Showing posts with label LGBT. Show all posts
Showing posts with label LGBT. Show all posts

Monday, 8 October 2018

Frocktober 2018 - Part One

I can sense you reeling in horror from here. Yes, you're used to there being an annual Frocktober post on this blog. Each year you steel yourself for it, safe in the knowledge that there won't be another one for twelve months. Well, this year there's going to be more than one.

In previous years I have thrown on a frock or two during October, and then used platforms like this to direct people to the donation pages of other participants. However this year, buoyed up by my increased confidence and comfort with my crossdressing, I have decided to participate in Frocktober properly, in my own right. My wife, daughter and I have formed out own team - It Has Pockets - and you can donate directly to us.

It Has Pockets

So what is Frocktober? Well, here in Australia it's an annual charity event where those of us who like to wear a nice dress from time to time put them on, show them off and encourage people to contribute money to the Ovarian Cancer Research Foundation. Ovarian cancer is a gynecological cancer that's particularly hard to detect, and the foundation's researches are focused very much on making detection easier. Because early detection makes the likelihood of an effective treatment higher. And effective treatment is what we want; an Australian woman dies of ovarian cancer every eight hours.

The hardcore Frocktober participants will wear a different outfit on each of the 31 days of October. Some even do themed challenges. If you're on Instagram or Twitter you can follow the hashtags #Frocktober2018 or simply #Frocktober and see what they're up to. My goals are more modest. Wearing a frock every day for 31 days isn't really viable for me, so I have set myself the challenge of at least ten frocks during the course of the month. And that's why there are going to be multiple posts, because it'll be frocks all month and I need to spread the pictures out.

So here's the first update.

I started off with this retro-style classic.


Perfect for a day at work pointing at things on my screen


But it's not only me donning frocks. Catherine (who is not one of the world's most frequent frock-wearers) slipped on this beauty for a family dinner.


This was my second outfit; a little ensemble I put together for a Friday at work.


Fans of 1980s UK kids' TV might appreciate the brooch.


Into the second week and I went for this cute op-shop number.



And, that team name again - IT HAS POCKETS


 Three down. Seven to go.

Wednesday, 15 November 2017

Derpy Dinosaurs

Last week I played a game of Dragon Rampant using a warband made up of cheap plastic dinosaurs. As a reward for them not only winning, but also providing an entertaining game, I painted them this week.

Here's how they looked in the game.


And here's how they look now.



In other news, a majority of Australians said:




Sunday, 22 October 2017

Frocktober 2017

Warning! This post is going to contain a lots of frock pictures. But on the plus side, many of them won't have me in them.

Yes, once again it's that Frocktober time of year, and I'm using this blog to promote the annual fundraiser by the Ovarian Cancer Research Foundation here in Australia.

Here's what they say:

Ovarian cancer is an insidious disease, often known as a “silent-killer” as symptoms are vague and often strike without warning. Unlike many other cancers there is no early detection test. Consequently ovarian cancer is often diagnosed in its late stages and only 20%-30% of women will survive beyond five years of diagnosis. In comparison, survival rates increase to 80-100% when ovarian cancer is detected and treated early.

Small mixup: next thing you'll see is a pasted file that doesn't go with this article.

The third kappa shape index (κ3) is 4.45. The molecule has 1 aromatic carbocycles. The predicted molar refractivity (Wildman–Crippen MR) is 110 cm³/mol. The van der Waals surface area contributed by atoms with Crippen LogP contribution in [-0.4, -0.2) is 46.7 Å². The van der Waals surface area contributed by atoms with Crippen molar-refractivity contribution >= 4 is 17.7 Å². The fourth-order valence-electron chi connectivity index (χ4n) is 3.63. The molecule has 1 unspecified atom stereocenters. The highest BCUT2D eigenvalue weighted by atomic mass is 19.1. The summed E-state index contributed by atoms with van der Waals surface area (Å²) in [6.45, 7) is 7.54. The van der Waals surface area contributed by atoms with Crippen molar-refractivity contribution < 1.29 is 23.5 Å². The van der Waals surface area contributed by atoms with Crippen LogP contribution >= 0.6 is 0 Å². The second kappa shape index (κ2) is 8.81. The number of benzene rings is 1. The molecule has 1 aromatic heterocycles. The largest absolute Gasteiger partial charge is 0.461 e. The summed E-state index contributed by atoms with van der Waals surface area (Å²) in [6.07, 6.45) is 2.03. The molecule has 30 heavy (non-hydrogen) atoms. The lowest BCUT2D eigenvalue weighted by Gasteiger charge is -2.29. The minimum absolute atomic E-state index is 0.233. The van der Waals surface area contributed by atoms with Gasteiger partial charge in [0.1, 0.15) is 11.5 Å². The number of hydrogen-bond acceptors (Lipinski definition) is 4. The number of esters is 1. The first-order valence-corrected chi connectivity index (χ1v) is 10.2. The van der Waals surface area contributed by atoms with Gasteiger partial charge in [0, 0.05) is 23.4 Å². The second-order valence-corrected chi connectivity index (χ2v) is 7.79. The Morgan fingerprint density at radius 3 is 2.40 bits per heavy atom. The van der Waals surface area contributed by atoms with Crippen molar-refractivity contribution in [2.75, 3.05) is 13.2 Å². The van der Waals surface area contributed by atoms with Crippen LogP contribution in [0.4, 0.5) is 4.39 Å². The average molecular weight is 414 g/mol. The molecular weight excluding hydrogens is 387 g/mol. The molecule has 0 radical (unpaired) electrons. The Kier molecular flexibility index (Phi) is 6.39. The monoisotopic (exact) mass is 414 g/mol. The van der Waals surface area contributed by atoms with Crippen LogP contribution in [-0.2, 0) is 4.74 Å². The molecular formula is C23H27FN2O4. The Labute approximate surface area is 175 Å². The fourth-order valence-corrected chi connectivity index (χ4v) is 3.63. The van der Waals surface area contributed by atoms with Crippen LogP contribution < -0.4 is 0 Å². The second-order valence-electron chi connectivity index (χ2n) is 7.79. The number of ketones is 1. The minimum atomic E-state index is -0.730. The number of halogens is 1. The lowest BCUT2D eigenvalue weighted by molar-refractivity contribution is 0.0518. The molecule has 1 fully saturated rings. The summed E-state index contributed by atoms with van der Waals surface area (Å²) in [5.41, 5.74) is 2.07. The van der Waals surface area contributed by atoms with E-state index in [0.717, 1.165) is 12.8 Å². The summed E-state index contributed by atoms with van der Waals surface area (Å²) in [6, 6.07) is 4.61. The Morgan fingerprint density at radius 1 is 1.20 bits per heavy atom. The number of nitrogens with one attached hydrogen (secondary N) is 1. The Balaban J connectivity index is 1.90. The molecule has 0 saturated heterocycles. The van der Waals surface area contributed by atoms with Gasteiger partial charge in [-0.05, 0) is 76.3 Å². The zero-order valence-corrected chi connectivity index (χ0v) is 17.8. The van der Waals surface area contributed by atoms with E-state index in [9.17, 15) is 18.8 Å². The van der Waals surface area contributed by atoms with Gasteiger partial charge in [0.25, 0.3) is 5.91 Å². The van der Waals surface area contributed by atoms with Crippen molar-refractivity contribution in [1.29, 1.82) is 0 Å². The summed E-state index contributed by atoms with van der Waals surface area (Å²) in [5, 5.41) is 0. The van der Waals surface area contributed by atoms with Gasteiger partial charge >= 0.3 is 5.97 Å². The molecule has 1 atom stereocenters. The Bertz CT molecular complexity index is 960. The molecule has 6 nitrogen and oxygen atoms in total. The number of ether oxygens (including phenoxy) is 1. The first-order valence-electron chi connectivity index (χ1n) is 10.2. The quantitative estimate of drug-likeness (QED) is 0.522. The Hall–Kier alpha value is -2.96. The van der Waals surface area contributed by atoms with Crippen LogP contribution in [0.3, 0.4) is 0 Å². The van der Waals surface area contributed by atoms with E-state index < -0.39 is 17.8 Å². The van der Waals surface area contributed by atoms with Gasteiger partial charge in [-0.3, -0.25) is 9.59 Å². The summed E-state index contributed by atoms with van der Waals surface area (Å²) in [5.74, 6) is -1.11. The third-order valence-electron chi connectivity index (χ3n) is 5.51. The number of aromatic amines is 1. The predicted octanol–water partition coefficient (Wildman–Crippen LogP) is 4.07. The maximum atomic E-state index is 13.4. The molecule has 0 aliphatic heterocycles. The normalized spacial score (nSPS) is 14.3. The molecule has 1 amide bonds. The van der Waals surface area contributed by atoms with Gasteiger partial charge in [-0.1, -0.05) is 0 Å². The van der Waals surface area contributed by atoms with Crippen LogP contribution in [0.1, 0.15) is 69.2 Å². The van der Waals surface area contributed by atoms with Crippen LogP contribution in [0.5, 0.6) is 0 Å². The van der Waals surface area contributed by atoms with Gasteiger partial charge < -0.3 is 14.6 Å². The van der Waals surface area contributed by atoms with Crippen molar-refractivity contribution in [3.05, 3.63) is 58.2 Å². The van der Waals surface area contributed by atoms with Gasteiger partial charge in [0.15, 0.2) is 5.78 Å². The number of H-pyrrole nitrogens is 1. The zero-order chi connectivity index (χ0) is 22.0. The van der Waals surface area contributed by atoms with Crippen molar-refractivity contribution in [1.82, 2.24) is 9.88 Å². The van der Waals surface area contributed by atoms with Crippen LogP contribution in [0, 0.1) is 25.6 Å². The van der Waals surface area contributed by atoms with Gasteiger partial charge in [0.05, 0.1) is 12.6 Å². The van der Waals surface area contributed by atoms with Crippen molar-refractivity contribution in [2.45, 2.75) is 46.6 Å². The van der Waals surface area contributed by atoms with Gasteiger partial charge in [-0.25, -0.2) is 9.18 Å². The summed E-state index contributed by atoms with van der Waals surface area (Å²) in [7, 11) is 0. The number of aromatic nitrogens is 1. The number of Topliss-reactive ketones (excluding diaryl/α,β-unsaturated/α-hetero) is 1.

The Ovarian Cancer Research Foundation is Australia’s pre-eminent ovarian cancer research body. Our goal is to raise ovarian cancer awareness and vital funds for the development of an early detection test that will save women’s lives.

We receive no government funding and rely on the support of our community and business supporters to assist in driving our research forward.


The classic way to raise funds is to wear a dress every day in October. As I've said before, this isn't very practical for me, or for many other (regardless of gender). But this year my daughter decided to wear formal or cosplay outfits to her university classes on as many days as she could. So this year she gets top-billing in my annual Frocktober post. She has a page set up for donations, and I'd love for you to go there now and make a small (or not so small) contribution. Thank you. Here it is:

Maya's Frocktober Page


Now enjoy the pictures.










I think she still has a couple of outfits left in her for this coming week as well.

Maya gets top billing, but Mrs Kobold and I haven't been idle as well. A couple of weeks ago we headed out to the Southern Highlands (with Maya) looking awesome together:






Then today we went back to Goulburn because Catherine wanted to visit a second-hand book emporium there, and I wanted to go to the war memorial.


This is Goulburn's War Memorial. I blogged about it a few years ago.


And this is me browsing the Argyle Book Emporium.


I picked up a few goodies.


And this is just me.


As I say, Maya is probably good for a few more outfits, and I may have one more outing left in me this month as well, but I think this post has quite enough Frocktobering in it to convince you to donate. So here's that link again:

Maya - Frocktober 2017

Sunday, 27 August 2017

Fascinating

As part of this blog's remit of being about my wargaming activities I do, of course, include some of my modelling and painting, even if, generally, I prefer to post game- and rules-related stuff. And it's always fun to be able to transfer skills picked up from my activities to other areas of my life.

Case in point this weekend. Every year, around this time, we go to a local charity ball, which always has a retro/vintage theme of some kind. It's an opportunity to dress up posh and fancy and strut our stuff, and you know I'll never turn down a chance to do that.

My wife and daughter made their outfits again this year, whilst mine was off-the-peg, albeit exactly what I wanted. But both my wife an I wanted headpieces to accessorise our looks.

My wife had made herself a 70s style jumpsuit in a rather unusual Hallowe'en spider-design fabric, and wanted something to match. we searched the files on Thingiverse, and found a set of pieces for making jewellery with. I printed off the necessary bits, painted them to match her outfit and assembled them into this. The assembly was a simple superglue and pinning with wire effort:


The fact that it matched her hair was just an extraordinary coincidence.